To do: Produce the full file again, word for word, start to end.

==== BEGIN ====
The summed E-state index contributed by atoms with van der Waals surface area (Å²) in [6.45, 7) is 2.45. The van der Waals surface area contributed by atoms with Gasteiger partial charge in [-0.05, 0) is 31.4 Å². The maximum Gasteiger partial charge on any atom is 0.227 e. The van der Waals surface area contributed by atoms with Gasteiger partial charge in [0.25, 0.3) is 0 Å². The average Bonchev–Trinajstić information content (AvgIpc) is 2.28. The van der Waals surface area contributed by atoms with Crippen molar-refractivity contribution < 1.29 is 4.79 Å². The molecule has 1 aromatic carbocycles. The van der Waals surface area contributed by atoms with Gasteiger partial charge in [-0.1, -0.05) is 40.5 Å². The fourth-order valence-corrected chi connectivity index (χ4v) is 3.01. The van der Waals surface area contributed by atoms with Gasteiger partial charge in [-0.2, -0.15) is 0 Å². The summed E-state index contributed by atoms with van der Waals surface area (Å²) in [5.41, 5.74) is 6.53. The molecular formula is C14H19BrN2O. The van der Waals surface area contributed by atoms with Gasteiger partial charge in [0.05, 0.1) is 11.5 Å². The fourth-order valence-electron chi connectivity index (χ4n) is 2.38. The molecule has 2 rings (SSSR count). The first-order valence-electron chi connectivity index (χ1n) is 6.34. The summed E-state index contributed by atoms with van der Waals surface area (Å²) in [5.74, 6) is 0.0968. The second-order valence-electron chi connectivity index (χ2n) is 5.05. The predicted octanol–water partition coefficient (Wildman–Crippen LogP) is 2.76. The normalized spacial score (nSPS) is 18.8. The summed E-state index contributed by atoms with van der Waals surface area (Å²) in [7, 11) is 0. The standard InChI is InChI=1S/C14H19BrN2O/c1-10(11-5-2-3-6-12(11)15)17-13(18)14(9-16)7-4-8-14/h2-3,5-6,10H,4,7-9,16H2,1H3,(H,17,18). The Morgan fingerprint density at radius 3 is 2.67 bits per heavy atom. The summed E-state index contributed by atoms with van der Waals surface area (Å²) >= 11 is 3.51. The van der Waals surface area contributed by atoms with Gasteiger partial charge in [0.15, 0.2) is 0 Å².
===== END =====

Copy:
The summed E-state index contributed by atoms with van der Waals surface area (Å²) in [6.45, 7) is 2.45. The van der Waals surface area contributed by atoms with Gasteiger partial charge in [-0.05, 0) is 31.4 Å². The maximum Gasteiger partial charge on any atom is 0.227 e. The van der Waals surface area contributed by atoms with Gasteiger partial charge in [0.25, 0.3) is 0 Å². The average Bonchev–Trinajstić information content (AvgIpc) is 2.28. The van der Waals surface area contributed by atoms with Crippen molar-refractivity contribution < 1.29 is 4.79 Å². The molecule has 1 aromatic carbocycles. The van der Waals surface area contributed by atoms with Gasteiger partial charge in [-0.1, -0.05) is 40.5 Å². The fourth-order valence-corrected chi connectivity index (χ4v) is 3.01. The van der Waals surface area contributed by atoms with Gasteiger partial charge in [-0.2, -0.15) is 0 Å². The summed E-state index contributed by atoms with van der Waals surface area (Å²) in [5.41, 5.74) is 6.53. The molecular formula is C14H19BrN2O. The van der Waals surface area contributed by atoms with Gasteiger partial charge in [0.05, 0.1) is 11.5 Å². The fourth-order valence-electron chi connectivity index (χ4n) is 2.38. The molecule has 2 rings (SSSR count). The first-order valence-electron chi connectivity index (χ1n) is 6.34. The summed E-state index contributed by atoms with van der Waals surface area (Å²) in [5.74, 6) is 0.0968. The second-order valence-electron chi connectivity index (χ2n) is 5.05. The predicted octanol–water partition coefficient (Wildman–Crippen LogP) is 2.76. The normalized spacial score (nSPS) is 18.8. The summed E-state index contributed by atoms with van der Waals surface area (Å²) in [7, 11) is 0. The standard InChI is InChI=1S/C14H19BrN2O/c1-10(11-5-2-3-6-12(11)15)17-13(18)14(9-16)7-4-8-14/h2-3,5-6,10H,4,7-9,16H2,1H3,(H,17,18). The Morgan fingerprint density at radius 3 is 2.67 bits per heavy atom. The summed E-state index contributed by atoms with van der Waals surface area (Å²) >= 11 is 3.51. The van der Waals surface area contributed by atoms with Gasteiger partial charge in [0.15, 0.2) is 0 Å².